ABOUT THE INTERNATIONAL SCHOOL OF ICELAND
Dear Parents and Students,
At the International School of Iceland we believe in building a supportive and stimulating environment in which children can develop creativity and resilience. Our Positive Discipline approach provides a language and a framework for building respectful relationships, effective communication, personal responsibility and a sense of belonging. This helps us strive toward our ultimate goal of preparing our 21st century learners to become active, successful, and contributing members of society.
A walk through our hallways reflects our philosophy of self-reliance and creativity. The open classrooms provide opportunities to combine classes or groups. The many windows provide views of the ocean, nearby river, and surrounding woods. On our walls, you can see our curriculum in action with artwork, posters and evidence of learning from every subject.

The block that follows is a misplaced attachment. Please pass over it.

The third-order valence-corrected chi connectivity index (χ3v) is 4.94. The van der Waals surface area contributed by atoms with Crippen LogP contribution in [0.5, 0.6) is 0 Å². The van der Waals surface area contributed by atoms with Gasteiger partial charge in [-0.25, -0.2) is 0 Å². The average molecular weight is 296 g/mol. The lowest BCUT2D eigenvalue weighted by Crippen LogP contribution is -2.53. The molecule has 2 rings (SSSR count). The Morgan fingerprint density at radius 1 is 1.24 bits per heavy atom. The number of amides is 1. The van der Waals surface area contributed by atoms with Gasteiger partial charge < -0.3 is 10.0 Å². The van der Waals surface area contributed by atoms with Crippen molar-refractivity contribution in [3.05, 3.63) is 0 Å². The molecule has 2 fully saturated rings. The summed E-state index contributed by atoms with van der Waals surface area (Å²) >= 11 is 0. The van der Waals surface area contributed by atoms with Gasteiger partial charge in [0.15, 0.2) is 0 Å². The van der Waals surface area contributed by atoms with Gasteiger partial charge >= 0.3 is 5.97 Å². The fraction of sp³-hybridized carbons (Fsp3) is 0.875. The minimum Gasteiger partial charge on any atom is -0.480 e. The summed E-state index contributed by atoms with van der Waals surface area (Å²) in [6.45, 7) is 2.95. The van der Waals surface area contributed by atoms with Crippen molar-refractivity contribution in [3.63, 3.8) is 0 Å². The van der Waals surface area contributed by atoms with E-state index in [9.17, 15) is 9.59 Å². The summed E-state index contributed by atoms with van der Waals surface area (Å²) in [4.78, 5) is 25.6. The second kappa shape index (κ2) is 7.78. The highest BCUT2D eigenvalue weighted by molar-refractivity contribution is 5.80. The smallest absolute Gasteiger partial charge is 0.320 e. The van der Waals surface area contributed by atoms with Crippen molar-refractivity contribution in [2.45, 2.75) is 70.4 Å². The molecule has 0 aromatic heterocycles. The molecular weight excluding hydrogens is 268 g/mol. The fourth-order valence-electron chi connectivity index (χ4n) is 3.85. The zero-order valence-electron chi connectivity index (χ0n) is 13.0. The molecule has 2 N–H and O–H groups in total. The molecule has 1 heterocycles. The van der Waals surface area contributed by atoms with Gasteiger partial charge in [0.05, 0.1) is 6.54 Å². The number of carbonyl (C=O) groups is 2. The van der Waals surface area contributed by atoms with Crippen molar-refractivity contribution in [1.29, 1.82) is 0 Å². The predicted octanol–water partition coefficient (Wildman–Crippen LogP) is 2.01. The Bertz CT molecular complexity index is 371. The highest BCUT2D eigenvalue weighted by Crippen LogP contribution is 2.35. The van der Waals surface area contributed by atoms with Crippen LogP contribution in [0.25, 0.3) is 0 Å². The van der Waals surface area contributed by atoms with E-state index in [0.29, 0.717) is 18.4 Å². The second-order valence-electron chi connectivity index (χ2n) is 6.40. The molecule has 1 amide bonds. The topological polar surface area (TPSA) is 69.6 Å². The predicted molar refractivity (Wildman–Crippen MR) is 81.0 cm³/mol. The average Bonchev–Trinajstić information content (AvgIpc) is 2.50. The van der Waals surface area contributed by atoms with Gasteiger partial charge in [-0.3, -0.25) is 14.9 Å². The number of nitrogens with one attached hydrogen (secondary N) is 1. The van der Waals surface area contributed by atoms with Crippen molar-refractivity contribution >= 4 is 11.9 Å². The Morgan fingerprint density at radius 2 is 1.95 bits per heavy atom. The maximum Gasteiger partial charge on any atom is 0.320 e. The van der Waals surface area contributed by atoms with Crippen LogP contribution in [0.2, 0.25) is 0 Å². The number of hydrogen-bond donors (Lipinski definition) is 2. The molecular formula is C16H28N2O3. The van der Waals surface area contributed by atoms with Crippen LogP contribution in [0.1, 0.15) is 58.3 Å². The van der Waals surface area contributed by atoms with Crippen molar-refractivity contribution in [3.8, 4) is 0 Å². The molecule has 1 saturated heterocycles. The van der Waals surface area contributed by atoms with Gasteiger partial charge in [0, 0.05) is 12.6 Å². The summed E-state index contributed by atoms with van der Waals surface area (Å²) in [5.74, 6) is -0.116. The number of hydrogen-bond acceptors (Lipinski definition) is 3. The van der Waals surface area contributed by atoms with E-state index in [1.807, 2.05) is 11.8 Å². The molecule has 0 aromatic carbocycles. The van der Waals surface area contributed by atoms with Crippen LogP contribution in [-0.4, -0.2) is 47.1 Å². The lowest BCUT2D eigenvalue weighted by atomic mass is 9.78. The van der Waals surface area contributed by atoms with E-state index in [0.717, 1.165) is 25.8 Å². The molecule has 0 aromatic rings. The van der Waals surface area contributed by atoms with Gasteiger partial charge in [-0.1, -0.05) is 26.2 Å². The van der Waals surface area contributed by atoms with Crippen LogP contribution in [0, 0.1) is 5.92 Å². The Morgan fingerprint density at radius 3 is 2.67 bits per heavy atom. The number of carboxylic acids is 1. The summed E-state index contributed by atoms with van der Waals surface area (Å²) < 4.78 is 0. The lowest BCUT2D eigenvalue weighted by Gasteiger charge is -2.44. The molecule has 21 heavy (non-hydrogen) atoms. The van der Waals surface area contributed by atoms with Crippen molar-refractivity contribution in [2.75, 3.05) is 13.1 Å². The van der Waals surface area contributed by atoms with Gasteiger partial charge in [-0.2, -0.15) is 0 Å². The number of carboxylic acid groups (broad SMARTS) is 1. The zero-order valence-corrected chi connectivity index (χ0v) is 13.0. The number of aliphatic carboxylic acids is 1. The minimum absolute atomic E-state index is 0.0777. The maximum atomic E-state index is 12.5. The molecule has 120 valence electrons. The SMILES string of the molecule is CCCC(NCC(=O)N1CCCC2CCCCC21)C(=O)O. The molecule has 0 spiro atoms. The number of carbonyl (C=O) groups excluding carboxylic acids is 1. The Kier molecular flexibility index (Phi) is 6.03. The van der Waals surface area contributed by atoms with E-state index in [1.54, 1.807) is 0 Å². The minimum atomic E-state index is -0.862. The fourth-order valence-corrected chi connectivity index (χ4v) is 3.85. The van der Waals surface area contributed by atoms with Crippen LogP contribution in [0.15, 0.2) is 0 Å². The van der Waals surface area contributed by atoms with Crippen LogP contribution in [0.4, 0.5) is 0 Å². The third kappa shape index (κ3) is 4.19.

Our staff is committed to continually improving their teaching practice and using their expertise to create balanced and challenging learning programs designed to bring out the best in each child.
Students, staff, parents and community members are encouraged to explore this website and get to know us in order to participate in all aspects of school life. We consider our students’ parents as partners in the education of their children, contributing their energy, time and expertise to the school.
We want children to enjoy their learning; develop enquiring minds, develop the personal qualities they need to be good citizens of the world, and develop a sense of their own nationality and culture, at the same time developing a profound respect for the nationalities and cultures of others.
Most of all, we want children to develop all the skills they will need in order to confidently face the world of tomorrow.
When the International School of Iceland opened its doors in 2004, the student body consisted of children whose parents were working in Iceland for 2-3 years in the foreign service, university or business community. These families were seeking an English-speaking program for their children.
Over time, the student body grew and changed, with more students living in Iceland on a permanent or semi-permanent basis.